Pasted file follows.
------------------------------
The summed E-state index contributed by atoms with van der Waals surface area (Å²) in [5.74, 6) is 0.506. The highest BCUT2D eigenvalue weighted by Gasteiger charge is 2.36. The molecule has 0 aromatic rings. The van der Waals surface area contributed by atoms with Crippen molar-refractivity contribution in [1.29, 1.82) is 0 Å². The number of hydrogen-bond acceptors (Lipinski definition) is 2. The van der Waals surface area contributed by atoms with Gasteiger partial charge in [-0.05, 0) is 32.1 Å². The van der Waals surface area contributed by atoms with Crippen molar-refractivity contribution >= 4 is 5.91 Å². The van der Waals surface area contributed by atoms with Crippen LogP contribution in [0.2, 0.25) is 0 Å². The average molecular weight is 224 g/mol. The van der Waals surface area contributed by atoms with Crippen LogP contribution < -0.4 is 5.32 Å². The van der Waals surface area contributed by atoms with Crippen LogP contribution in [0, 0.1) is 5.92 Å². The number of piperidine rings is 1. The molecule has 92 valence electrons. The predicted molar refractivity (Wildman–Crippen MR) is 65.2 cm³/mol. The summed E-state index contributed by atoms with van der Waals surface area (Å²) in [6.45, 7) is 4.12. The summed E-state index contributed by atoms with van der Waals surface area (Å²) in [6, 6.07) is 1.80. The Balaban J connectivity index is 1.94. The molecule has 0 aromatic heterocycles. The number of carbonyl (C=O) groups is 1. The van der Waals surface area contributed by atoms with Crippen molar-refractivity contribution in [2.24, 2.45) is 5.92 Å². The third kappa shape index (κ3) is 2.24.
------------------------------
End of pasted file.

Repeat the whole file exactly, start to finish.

The summed E-state index contributed by atoms with van der Waals surface area (Å²) in [5.74, 6) is 0.506. The highest BCUT2D eigenvalue weighted by Gasteiger charge is 2.36. The molecule has 0 aromatic rings. The van der Waals surface area contributed by atoms with Crippen molar-refractivity contribution in [1.29, 1.82) is 0 Å². The number of hydrogen-bond acceptors (Lipinski definition) is 2. The van der Waals surface area contributed by atoms with Gasteiger partial charge in [-0.05, 0) is 32.1 Å². The van der Waals surface area contributed by atoms with Crippen molar-refractivity contribution >= 4 is 5.91 Å². The van der Waals surface area contributed by atoms with Crippen LogP contribution in [0.2, 0.25) is 0 Å². The average molecular weight is 224 g/mol. The van der Waals surface area contributed by atoms with Crippen LogP contribution < -0.4 is 5.32 Å². The van der Waals surface area contributed by atoms with Crippen LogP contribution in [0, 0.1) is 5.92 Å². The number of piperidine rings is 1. The molecule has 92 valence electrons. The predicted molar refractivity (Wildman–Crippen MR) is 65.2 cm³/mol. The summed E-state index contributed by atoms with van der Waals surface area (Å²) in [6.45, 7) is 4.12. The summed E-state index contributed by atoms with van der Waals surface area (Å²) in [6, 6.07) is 1.80. The Balaban J connectivity index is 1.94. The molecule has 0 aromatic heterocycles. The number of carbonyl (C=O) groups is 1. The van der Waals surface area contributed by atoms with Crippen molar-refractivity contribution in [2.24, 2.45) is 5.92 Å². The third kappa shape index (κ3) is 2.24.